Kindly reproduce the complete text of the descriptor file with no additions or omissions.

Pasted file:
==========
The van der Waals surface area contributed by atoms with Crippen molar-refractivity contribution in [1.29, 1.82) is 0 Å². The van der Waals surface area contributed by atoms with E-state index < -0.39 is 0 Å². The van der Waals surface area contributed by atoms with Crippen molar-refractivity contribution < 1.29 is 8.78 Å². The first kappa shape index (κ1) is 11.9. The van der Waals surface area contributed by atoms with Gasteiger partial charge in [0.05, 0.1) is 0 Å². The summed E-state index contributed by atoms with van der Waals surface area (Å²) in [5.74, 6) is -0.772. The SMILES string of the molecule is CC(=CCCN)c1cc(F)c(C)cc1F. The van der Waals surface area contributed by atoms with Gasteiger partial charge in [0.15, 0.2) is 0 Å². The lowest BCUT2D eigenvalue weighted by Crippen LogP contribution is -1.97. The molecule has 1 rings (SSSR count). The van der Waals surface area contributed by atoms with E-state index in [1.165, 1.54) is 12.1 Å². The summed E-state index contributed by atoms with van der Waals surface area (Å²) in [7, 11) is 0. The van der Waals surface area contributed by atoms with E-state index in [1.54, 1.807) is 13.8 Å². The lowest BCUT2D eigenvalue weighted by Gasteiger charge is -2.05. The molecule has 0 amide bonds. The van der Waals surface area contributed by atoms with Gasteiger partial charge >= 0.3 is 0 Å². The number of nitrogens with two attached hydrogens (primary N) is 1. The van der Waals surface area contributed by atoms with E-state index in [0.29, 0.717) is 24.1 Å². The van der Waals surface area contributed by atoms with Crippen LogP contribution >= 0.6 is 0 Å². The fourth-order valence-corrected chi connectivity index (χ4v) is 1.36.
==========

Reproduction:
The van der Waals surface area contributed by atoms with Crippen molar-refractivity contribution in [1.29, 1.82) is 0 Å². The van der Waals surface area contributed by atoms with E-state index < -0.39 is 0 Å². The van der Waals surface area contributed by atoms with Crippen molar-refractivity contribution < 1.29 is 8.78 Å². The first kappa shape index (κ1) is 11.9. The van der Waals surface area contributed by atoms with Gasteiger partial charge in [0.05, 0.1) is 0 Å². The summed E-state index contributed by atoms with van der Waals surface area (Å²) in [5.74, 6) is -0.772. The SMILES string of the molecule is CC(=CCCN)c1cc(F)c(C)cc1F. The van der Waals surface area contributed by atoms with Gasteiger partial charge in [0.15, 0.2) is 0 Å². The lowest BCUT2D eigenvalue weighted by Crippen LogP contribution is -1.97. The molecule has 1 rings (SSSR count). The van der Waals surface area contributed by atoms with E-state index in [1.165, 1.54) is 12.1 Å². The summed E-state index contributed by atoms with van der Waals surface area (Å²) in [7, 11) is 0. The van der Waals surface area contributed by atoms with E-state index in [1.54, 1.807) is 13.8 Å². The lowest BCUT2D eigenvalue weighted by Gasteiger charge is -2.05. The molecule has 0 amide bonds. The van der Waals surface area contributed by atoms with Gasteiger partial charge >= 0.3 is 0 Å². The number of nitrogens with two attached hydrogens (primary N) is 1. The van der Waals surface area contributed by atoms with E-state index in [0.29, 0.717) is 24.1 Å². The van der Waals surface area contributed by atoms with Crippen LogP contribution >= 0.6 is 0 Å². The fourth-order valence-corrected chi connectivity index (χ4v) is 1.36.